Zimmerman’s stark portrait of Sharecropper Matt Ingram, calls to mind the powerful FSA (Farm Security Administration) portraits of Dorothea Lange and Walker Evans. And while Zimmerman was photographing African-American funerals for Ebony magazine in the 1950s, unbeknownst to him, a giant of American photography named Robert Frank was photographing similar funerals in the same southern states at exactly the same time.
Examining Zimmerman’s prolific work over four decades, I couldn’t help noticing sophisticated issues in his photographs ranging far beyond what constituted the typical news story he was assigned to cover by weekly magazines. What struck me as brilliant and fascinating about Zimmerman‘s work was how clearly he infused his photographs with passionate and controversial topics such as race and gender issues, which may well have seemed the norm when he photograph them 60 years ago, but now stand out as beacons of all that needed changing in America. Look for example, at the unaware, unashamed sexism captured in Zimmerman’s TV Weather Girls, as a lineup of attractive, young women present their legs to an elder man who holds all the power in the scene. Or the racial inequity implied by the African-American mother and her young son watching longingly while the more privileged white girl rides the mechanical horse in Department Store Ride.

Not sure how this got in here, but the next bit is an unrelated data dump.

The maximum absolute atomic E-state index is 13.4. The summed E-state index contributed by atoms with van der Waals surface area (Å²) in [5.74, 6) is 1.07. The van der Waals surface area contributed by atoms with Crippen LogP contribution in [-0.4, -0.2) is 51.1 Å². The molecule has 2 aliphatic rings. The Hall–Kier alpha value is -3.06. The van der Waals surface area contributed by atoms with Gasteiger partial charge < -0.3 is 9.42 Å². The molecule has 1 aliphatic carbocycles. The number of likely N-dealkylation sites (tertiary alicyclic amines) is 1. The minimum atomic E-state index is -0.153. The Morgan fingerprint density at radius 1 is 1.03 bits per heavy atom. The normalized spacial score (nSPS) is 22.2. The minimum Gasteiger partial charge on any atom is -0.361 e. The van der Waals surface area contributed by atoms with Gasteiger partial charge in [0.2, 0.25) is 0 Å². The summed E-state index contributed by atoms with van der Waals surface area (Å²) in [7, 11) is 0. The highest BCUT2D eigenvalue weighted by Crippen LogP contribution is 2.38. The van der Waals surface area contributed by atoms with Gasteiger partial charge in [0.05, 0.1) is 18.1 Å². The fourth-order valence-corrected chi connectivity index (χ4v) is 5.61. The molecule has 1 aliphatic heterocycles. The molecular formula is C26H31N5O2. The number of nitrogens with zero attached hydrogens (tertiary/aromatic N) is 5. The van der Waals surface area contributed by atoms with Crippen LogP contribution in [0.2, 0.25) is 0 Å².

Enjoy this virtuoso exhibition of American history photographed by a world-class observer and sense the issues still relevant to this day. Comparing “then to now,” let us hope we feel things have changed for the better.
Brian Taylor, Exhibition Curator, Executive Director, CPA
For four decades, John G. Zimmerman (1927-2002) photographed for major magazines such as LIFE, Time, Ebony and Sports Illustrated, creating pictures known for their innovation and artistry. Over the course of his career, Zimmerman photographed ten Olympic games and over two hundred magazine covers.
Hired in 1956 as one the first staff photographers for Sports Illustrated, Zimmerman was instrumental in making the magazine a vanguard of innovative sports photography. His pioneering ideas, such as unique camera placements, electronic lighting techniques and motor-driven camera sequences are commonplace today but were unheard of at the time.
Zimmerman’s work has been exhibited at numerous museums, including the International Center of Photography, New York City, the Newseum, Washington D.C., the Art Institute of Chicago, Chicago, and the Brooklyn Museum, New York City. Among his published works are the early Masters of Contemporary Photography, Photographing Sports: John G. Zimmerman, Mark Kauffman and Neil Leifer, and the recently published America in Black and White: Selected Photographs of John G. Zimmerman. He is also included in The Great LIFE Photographers, published by Bullfinch Press in 2004.